Sorry, but copying text is forbidden on this website!
This paper argues that single-sex public education brings more harms than benefits. The issue of single-sex public schooling in the U. S. has been in the centre of a heated debate recently. Some scholars and education practitioners argue that educating girls separately from boys results in healthier learning environment and psychological development of representatives of both genders. Along with presenting arguments and evidence in support of mixed gender education, this paper will also dismiss major theses put forward by the proponents of single-sex education.
First of all, mixed gender education benefits both girls and boys since early encounter with persons of opposite sex helps children and teenagers shape healthier perceptions about gender roles and relations between genders. In the absence of information about representatives of different gender, various stereotypes and misperceptions develop. On the contrary, when boys and girls study together, they can observe peculiarities of male and female behavior and identity formation, thus learning to acknowledge and respect differences between genders.
Secondly, single-sex education reinforces the notion that men and women are not fully equal as the participants of public life. If the differences between genders are regarded as too dramatic to educate boys and girls together, such approach presumes tat mean and women are too different to participate in other spheres of public life on equal grounds. However, the idea that has been consistently promoted throughout the 20th century was that women are also rational subject and are entitled to the same set of rights as men.
Single sex education can thus be viewed as a step back in the historical development of our society. Thirdly, differences in learning styles are not necessarily an impediment to academic progress. Since boys and girls have different approach to educational process, coeducation can help to unleash the potential of the diversity of learning attitudes and experience. In such a way, ‘coeducation exposes all students to a range of male and female-oriented learning experiences.
Importantly, boys and girls gain social maturity through valuable interactive play and shared learning’ (Ipswich Girls’ Grammar School, 2007, para. 2). The proponents of single sex schooling disagree with the aforementioned statement. They believe that differences in learning styles are best addressed when boys and girls study separately. Under such scenario, they argue, teachers can choose the most effective way of presenting the material and assessing students’ progress, since they have an opportunity to tailor their teaching manner to the needs of representatives of a particular gender.
In support of their claim they cite evidence of better performance in single sex schools as compared with coeducational schools. In dismissing this evidence, two factors need to be taken into account. First of all, these studies measured only short-term impact on academic performance without paying due attention to the continuity and integrity of learning process. There may be fluctuations in performance indicators across districts, regions, and years.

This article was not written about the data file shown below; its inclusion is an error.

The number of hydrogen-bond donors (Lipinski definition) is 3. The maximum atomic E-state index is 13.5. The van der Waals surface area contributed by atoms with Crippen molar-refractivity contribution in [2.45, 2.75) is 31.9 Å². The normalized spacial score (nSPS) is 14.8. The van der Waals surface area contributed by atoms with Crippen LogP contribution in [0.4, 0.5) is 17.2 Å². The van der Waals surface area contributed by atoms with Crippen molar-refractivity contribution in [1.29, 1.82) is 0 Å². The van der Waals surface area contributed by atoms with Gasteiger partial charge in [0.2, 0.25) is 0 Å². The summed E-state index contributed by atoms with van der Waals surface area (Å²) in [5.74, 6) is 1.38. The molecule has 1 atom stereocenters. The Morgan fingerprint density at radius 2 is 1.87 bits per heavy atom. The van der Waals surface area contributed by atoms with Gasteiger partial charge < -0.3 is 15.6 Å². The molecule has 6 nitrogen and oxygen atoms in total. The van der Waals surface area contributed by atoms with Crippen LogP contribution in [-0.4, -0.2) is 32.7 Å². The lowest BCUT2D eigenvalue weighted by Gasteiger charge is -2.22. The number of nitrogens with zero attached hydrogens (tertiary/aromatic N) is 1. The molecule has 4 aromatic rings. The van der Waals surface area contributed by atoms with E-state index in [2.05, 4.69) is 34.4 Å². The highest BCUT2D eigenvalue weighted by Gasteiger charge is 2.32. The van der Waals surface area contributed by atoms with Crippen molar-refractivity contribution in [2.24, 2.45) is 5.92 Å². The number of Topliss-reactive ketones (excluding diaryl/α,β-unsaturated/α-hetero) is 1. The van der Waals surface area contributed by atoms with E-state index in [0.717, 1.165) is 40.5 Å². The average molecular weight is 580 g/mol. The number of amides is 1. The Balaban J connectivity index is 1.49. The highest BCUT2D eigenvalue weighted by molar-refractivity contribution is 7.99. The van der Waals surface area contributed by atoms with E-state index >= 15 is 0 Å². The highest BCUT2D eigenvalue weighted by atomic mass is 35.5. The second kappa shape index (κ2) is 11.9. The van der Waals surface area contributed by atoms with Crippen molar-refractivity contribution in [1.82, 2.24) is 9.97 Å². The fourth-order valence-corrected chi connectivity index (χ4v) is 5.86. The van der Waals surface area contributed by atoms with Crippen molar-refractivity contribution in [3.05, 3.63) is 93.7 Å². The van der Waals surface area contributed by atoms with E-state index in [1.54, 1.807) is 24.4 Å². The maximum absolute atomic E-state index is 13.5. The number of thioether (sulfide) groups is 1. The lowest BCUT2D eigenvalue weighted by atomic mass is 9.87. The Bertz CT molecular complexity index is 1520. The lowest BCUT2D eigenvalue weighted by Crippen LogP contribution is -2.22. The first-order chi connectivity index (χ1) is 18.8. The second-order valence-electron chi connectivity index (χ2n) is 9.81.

The proponents of single sex education fail to prove that educating girls separately from boys bring long-term academic benefits: As opposed to concurrent indicators of academic achievement, any positive effects of SS [single sex] schooling on longer-term indicators of academic achievement are not readily apparent’ (U. S. Department of Education, 2005, ‘Summary of Findings in Each Domain,’ ‘Long-term, quantifiable academic accomplishment’). On the contrary, differences in learning styles may sometimes lead to higher performance indicators as coeducation encourages representatives of both genders to study better.
Since psychologically girls are more inclined to learning and academic environment, they set a certain level of achievement. Naturally, boys in the same classroom are pressured to live up to the standard: ‘While girls might set the benchmark in standards, once boys understand the required level, their competitive nature encourages them to strive for mastery, often leading to achievement levels beyond the benchmark’ (Ipswich Girls’ Grammar School, 2007, ‘Setting the bar’).
As for the argument that single sex education raises self-esteem, especially in all-girls schools and classrooms, it can be contested, too. While short-term impact on self-esteem may be positive, long-term harms again outweigh all the perceived benefits. When boys and girls are educated separately, they get used to single sex environment and acquire social skills that helps them operate in such environment only.
However, after graduation they are required to learn how to operate in mixed-gender environment, which can be stressful and diminish their chances to lead a full-fledged social life. In conclusion, it is necessary to say that the question of single sex v. coeducation should be further researched. It is one of the fundamental social policy debates that shape public life in our country – just like abortion, gun control, global warming, or euthanasia – and therefore it should be carefully considered and scrutinized before final decision on this issue is made.